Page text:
One of the key conversations in education today revolves around the solutions ICT tools can deliver. Can it contribute to increasing access? Can it improve the quality of education? Can it help make education more relevant? Can we leverage ICT for skills development? And fundamentally, how does technology affect the roles of the teachers and the students?
Finland is a country that leads in both education and in implementing a national digitalisation agenda; it also offers a wide range of digital services to its citizens. All of the questions listed above have been part of the national rhetoric in the educational field. ICT is almost universally seen as a key tool in education – and one the country’s youth have to master in order to build and live successful lives.
Given this realisation, ICT has found a natural place within the education system, and ICT skills are listed as one of the key competencies of the curriculum. ICT tools, computers, tablets, and mobile phones are used in rich and varied ways (information retrieval, making presentations, writing, playing learning games, development of coding skills, collaborative online work, etc.). This breadth paints an extensive picture for children of the opportunities the digital world offers them. And the fact that schools, which deploy learning platforms, mobile learning, and social media, are actively present in the digital world expands the possibilities of learning and growing as a citizen and a member of a community.
Finland, a leading country in education, bases its education on values. The national curriculum states as the first value “the uniqueness of every child and right to good education”. With this foundation, the education system stems from respect of children and concern for their wellbeing and growth. In a wider scope, all children want to learn new things and are inquisitive and curious. In order to foster this at school, children must feel secure and content, and have a sense of wellbeing.
A school is a state of mind. It is a community of practice for learning that helps young members of the society understand who they are, what their relation to others is, and how they can work for the common good.
Trust, personal responsibility and togetherness should be key elements in all schools. Schools, teacher teams, individual teachers and learners themselves should be able to impact how to best achieve the learning goals in their schools and classrooms.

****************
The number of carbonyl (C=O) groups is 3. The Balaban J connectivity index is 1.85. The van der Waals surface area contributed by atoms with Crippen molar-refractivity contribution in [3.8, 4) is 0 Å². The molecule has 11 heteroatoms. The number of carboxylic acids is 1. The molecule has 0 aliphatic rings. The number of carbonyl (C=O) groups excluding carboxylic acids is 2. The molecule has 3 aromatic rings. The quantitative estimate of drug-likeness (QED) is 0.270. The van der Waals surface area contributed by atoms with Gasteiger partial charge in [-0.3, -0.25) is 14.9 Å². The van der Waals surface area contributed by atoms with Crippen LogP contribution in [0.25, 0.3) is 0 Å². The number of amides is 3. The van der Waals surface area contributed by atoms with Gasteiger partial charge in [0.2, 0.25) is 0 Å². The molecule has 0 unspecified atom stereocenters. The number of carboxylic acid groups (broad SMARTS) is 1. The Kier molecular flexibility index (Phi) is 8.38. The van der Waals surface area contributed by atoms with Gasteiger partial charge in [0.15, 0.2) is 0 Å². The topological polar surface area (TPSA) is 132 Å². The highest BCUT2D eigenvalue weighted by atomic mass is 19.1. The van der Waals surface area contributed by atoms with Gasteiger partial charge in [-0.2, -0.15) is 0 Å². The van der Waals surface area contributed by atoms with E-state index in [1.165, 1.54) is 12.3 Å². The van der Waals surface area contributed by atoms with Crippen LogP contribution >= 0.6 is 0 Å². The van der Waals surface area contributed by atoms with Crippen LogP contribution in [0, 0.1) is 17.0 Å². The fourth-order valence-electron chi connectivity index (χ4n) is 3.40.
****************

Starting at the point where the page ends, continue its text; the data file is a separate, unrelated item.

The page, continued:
Digital tools allow the personalisation of learning in order to meet the individual needs of learners and a broader range of students. This type of tailor-made learning requires skilled teachers to support it. Competent and motivated staff members are ready to take ownership in their own practice and be creative in varying everyday situations with different learners.
In order to succeed in this, in-school collaboration between teachers and other support staff (e.g. student counsellors and SEN teachers) should be strong. Finland views all children as unique individuals and special students who are entitled to get education in a way that best supports their learning. The focus is on individual learners and the community simultaneously – not on individual subjects, tests, or groups.
ICT and eLearning have given rise to a transformation in education and learning. Interactive and personalised learning are supported by digital tools, be it collaborative project boards online, student-made videos uploaded to YouTube, or campus-familiarisation track played as teams on mobile phones.
ICT solutions are often seen as playing a key role in meeting the education goals stated in the UN’s 2030 Agenda for Sustainable Development and the African Union’s Agenda 2063, not to mention the numerous initiatives countries are leading in this domain.
ICT and digital tools bring new opportunities in education. At the same time, they challenge the traditional paradigms of how learning is viewed and constructed. ICT should not only be seen as a tool to enhance learning, but rather as a rich tool opening new opportunities to enhance the overall quality of education by introducing new tools to the teachers’ toolbox.
At eLearning Africa, in the session “It takes a digital village to raise a child for the digital world: Developing education and educators’ competences”, Ms. Satu Järvinen and Mr. Esko Lius will work with participants to find solutions for ICT integration that combine northern and southern educational expertise.
The session invites participants to find new digital solutions and pedagogic practices to support learning and to map possible pathways towards teachers’ competence development. The session examines the themes of access, relevance, and inclusiveness in education, and how these areas can be supported with educational technology and student-centred learning culture.
The session builds on the participants’ existing knowledge and expertise, their shared knowledge exchange, and expert intervention by the facilitators to support the work in order to find new pedagogical and digital solutions. Instead of being listeners, the participants are peer-to-peer collaborators creating new knowledge.
eLearning Africa 2018 is the first time Finnish education experts are joining the event as a larger group. All conference delegates are most welcomed to become acquainted with the Finnish education representatives and solutions at Kigali, Rwanda, from September 26 – 28, 2018.